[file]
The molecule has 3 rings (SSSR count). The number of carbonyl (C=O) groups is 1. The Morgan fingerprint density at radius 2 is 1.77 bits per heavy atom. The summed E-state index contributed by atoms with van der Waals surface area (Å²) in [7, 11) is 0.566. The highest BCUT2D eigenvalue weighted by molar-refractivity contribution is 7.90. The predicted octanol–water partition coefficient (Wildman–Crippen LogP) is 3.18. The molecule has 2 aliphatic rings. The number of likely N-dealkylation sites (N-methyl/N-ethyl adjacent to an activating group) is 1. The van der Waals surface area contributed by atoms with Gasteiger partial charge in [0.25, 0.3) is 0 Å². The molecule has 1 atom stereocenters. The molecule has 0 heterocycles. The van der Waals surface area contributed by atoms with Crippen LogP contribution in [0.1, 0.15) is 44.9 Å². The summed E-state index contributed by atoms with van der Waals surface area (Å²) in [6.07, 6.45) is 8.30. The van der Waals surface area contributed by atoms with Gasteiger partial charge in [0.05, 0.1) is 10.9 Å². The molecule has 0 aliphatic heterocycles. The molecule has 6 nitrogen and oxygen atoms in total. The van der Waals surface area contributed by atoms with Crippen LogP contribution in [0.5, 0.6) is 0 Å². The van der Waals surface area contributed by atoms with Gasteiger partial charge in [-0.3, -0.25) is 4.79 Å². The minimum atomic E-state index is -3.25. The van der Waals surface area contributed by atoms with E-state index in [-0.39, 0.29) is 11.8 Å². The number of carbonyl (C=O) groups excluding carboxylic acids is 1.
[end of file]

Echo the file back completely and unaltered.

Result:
The molecule has 3 rings (SSSR count). The number of carbonyl (C=O) groups is 1. The Morgan fingerprint density at radius 2 is 1.77 bits per heavy atom. The summed E-state index contributed by atoms with van der Waals surface area (Å²) in [7, 11) is 0.566. The highest BCUT2D eigenvalue weighted by molar-refractivity contribution is 7.90. The predicted octanol–water partition coefficient (Wildman–Crippen LogP) is 3.18. The molecule has 2 aliphatic rings. The number of likely N-dealkylation sites (N-methyl/N-ethyl adjacent to an activating group) is 1. The van der Waals surface area contributed by atoms with Gasteiger partial charge in [0.25, 0.3) is 0 Å². The molecule has 1 atom stereocenters. The molecule has 0 heterocycles. The van der Waals surface area contributed by atoms with Crippen LogP contribution in [0.1, 0.15) is 44.9 Å². The summed E-state index contributed by atoms with van der Waals surface area (Å²) in [6.07, 6.45) is 8.30. The van der Waals surface area contributed by atoms with Gasteiger partial charge in [0.05, 0.1) is 10.9 Å². The molecule has 0 aliphatic heterocycles. The molecule has 6 nitrogen and oxygen atoms in total. The van der Waals surface area contributed by atoms with Crippen LogP contribution in [0.5, 0.6) is 0 Å². The van der Waals surface area contributed by atoms with Gasteiger partial charge in [-0.3, -0.25) is 4.79 Å². The minimum atomic E-state index is -3.25. The van der Waals surface area contributed by atoms with E-state index in [-0.39, 0.29) is 11.8 Å². The number of carbonyl (C=O) groups excluding carboxylic acids is 1.